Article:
John Harvey (Express November 25) highlighted an interesting statistic. While in East Sussex the death rate has been exceeding the birth rate for some years, the population is predicted to rise by a ‘staggering’ 9.7 per cent.
There are many consequences of the rise in population, but of immediate concern to Lewes constituency residents is central government’s imposition (via Lewes District Council) for 6,900 new homes in the period 2010 – 2030, while in Seaford alone the requirement is for 553 new homes.
Council’s Local Plans and residents Neighbourhood Plans to some extent are a mirage.
While they appear to devolve responsibility to local councils and the residents themselves, there remains the legal requirement to fulfil central government’s housing diktats. But it’s true that such plans in theory should have significant value in so far as they are meant at least to empower local people to determine the locations and specification for future developments and to highlight related issues of concern to the community (such as effect on school places, medical services, traffic, etc).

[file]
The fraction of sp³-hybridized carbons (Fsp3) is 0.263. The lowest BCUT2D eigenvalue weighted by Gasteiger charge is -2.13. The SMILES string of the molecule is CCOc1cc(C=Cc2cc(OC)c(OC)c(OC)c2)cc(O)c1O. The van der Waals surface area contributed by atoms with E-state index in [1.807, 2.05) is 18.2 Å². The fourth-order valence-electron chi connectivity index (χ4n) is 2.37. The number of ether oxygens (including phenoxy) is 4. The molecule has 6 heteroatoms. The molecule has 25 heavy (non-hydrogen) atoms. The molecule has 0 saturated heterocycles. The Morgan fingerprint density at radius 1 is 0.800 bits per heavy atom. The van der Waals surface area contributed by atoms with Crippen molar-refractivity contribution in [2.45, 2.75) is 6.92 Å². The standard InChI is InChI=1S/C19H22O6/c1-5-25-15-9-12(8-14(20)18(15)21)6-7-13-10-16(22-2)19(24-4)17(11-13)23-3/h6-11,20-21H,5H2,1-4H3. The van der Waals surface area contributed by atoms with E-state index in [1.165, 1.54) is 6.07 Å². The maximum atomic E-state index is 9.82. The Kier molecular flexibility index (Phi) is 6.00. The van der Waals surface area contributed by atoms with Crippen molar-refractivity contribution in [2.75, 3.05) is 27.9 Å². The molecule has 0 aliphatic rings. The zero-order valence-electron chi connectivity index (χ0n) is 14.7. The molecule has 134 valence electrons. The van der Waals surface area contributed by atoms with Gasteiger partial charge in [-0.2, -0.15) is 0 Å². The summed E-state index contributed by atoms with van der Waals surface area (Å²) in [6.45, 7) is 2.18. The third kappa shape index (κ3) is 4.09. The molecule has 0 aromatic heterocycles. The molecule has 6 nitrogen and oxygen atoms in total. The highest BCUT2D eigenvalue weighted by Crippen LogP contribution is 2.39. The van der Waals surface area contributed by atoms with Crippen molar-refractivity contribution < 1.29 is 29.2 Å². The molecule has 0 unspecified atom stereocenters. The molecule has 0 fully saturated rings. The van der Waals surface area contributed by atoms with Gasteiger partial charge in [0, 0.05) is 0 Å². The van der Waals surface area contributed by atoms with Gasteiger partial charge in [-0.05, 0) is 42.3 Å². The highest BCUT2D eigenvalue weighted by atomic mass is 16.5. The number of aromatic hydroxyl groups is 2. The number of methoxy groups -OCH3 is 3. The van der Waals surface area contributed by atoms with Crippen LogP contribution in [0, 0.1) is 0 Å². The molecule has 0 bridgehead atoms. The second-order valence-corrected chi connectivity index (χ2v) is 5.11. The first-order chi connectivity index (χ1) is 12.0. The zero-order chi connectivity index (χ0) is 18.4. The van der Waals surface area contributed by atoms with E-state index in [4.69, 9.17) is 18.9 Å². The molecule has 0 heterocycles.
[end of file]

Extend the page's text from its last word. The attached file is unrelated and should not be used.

Unfortunately it would seem that the very significant voluntary contribution of local residents in terms of their expertise and time is not as definitive as they might hope because of the need for compliance with rules and regulations and, of course, the pressure to deal with the housing crisis. The Henfield Neighbourhood Plan excluded development of a particular site of significant potential value to a particular developer but was approved by the government examiner and then by the people of Henfield in a local referendum.
Then on appeal by the developers, the Henfield Neighbourhood Plan and democratic decision of Henfield residents was overturned by the High Court. It seems that money talks and highly paid lawyers and business objectives can take precedence to the will of local people, particularly in the context of housing.
Since the housing crisis is a national problem created by successive governments’ failure to manage or control the rise in population, it is likely that Mr Harvey’s question to local authorities ‘just how much longer should we go on taking orders from central government to build, build, build’ and to central government ‘how many more millions of people from overseas are we going to allow into this small already overcrowded island’ will fall on deaf ears.
One does wonder why local residents, having voted for the successive Labour, Conservative/LibDem Coalition and Conservative governments which failed to manage the problem, seem surprised by the inevitable consequences.
Cllr Alan Latham
Chairman UKIP Lewes